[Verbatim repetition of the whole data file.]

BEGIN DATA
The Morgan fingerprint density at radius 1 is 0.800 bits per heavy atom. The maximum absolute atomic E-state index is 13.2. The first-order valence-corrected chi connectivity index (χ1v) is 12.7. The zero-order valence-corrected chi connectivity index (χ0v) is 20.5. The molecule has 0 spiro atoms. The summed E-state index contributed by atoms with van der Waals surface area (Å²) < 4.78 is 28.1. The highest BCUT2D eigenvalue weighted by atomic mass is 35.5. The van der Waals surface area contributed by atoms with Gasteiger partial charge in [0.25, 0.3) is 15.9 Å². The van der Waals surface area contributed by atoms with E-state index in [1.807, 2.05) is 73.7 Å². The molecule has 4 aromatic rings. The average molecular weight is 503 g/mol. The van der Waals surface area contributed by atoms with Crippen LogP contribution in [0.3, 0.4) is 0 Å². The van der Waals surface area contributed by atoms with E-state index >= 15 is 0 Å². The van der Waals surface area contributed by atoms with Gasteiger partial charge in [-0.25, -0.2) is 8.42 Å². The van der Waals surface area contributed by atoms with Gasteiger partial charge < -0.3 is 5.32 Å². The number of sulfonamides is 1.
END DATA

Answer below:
The Morgan fingerprint density at radius 1 is 0.800 bits per heavy atom. The maximum absolute atomic E-state index is 13.2. The first-order valence-corrected chi connectivity index (χ1v) is 12.7. The zero-order valence-corrected chi connectivity index (χ0v) is 20.5. The molecule has 0 spiro atoms. The summed E-state index contributed by atoms with van der Waals surface area (Å²) < 4.78 is 28.1. The highest BCUT2D eigenvalue weighted by atomic mass is 35.5. The van der Waals surface area contributed by atoms with Gasteiger partial charge in [0.25, 0.3) is 15.9 Å². The van der Waals surface area contributed by atoms with E-state index in [1.807, 2.05) is 73.7 Å². The molecule has 4 aromatic rings. The average molecular weight is 503 g/mol. The van der Waals surface area contributed by atoms with Crippen LogP contribution in [0.3, 0.4) is 0 Å². The van der Waals surface area contributed by atoms with E-state index >= 15 is 0 Å². The van der Waals surface area contributed by atoms with Gasteiger partial charge in [-0.25, -0.2) is 8.42 Å². The van der Waals surface area contributed by atoms with Gasteiger partial charge < -0.3 is 5.32 Å². The number of sulfonamides is 1.